As an enthusiastic 23-year-old, Jean Francois Houbigant founded the House of Houbigant in 1775. Before long, its fragrances first sold from this humble shop in Paris found their way to the fine noses of the French aristocracy.
Along its unique history, Houbigant fragrances found home in the most interesting (and royal) of places: Marie Antoinette's corsage when taken to the guillotine, the Queen of France when needing some good cheer; Napoleon's campaign chest when he was stretching his conquering hand over Europe; and the Russian Empress Maria Fyodorovna's Christmas shopping list.
Houbigant's story is tightly interconnected with the very history of Europe. From kings and queens to ambassadors and even clergymen, all had time to put on a splash of Houbigant fragrance. Nor did these scents leave indifferent the nose of the literary world, with Tolstoy and Guy de Maupassant among Houbigant's enthusiasts. From the little Parisian shop with a flower sign on top to its fame as a royal perfumer, Houbigant built itself as a fragrance powerhouse.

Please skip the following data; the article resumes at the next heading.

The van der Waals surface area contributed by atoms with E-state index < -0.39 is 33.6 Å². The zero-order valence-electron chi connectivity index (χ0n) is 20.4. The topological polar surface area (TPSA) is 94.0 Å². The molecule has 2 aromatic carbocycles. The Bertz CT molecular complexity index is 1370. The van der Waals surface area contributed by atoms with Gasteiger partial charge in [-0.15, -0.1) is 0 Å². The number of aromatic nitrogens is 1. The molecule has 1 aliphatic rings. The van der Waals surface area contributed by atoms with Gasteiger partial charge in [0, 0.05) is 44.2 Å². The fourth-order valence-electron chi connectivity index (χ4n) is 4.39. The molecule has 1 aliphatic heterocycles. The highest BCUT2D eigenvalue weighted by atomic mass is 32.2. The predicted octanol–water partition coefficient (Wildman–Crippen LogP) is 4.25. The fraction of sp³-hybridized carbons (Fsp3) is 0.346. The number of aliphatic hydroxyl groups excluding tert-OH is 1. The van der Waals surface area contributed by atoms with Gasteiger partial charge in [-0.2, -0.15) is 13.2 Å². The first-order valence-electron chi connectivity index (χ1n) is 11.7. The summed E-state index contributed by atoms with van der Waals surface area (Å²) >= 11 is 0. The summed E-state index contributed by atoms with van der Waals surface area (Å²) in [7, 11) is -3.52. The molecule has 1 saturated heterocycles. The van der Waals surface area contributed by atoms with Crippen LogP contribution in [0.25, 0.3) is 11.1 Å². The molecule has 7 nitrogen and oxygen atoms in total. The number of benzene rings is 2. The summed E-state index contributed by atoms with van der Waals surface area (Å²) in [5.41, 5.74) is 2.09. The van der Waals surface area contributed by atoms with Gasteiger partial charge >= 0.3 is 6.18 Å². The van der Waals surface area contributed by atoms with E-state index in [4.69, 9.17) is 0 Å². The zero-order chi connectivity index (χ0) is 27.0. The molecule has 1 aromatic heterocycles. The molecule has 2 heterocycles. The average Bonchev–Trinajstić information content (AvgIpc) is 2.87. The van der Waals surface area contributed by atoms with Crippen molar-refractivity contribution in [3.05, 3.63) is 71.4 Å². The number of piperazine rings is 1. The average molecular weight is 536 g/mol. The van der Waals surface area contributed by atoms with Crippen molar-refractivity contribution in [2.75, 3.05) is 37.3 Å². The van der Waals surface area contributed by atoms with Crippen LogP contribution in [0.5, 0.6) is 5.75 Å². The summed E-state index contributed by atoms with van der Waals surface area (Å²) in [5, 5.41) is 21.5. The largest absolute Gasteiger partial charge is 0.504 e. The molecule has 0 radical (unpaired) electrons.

The House of Houbigant also placed itself at the forefront of innovation. In 1882, it launched Fougre Royale, introducing the world to fern-like scents, appealing to masculine tastes to this day. In 1912, Quelques Fleurs was born, the world's first multi-floral bouquet. In 1941, it launched Chantilly, still a beloved classic. As of 2014, Houbigant continues its journey as the only fragrance house to have spanned four centuries.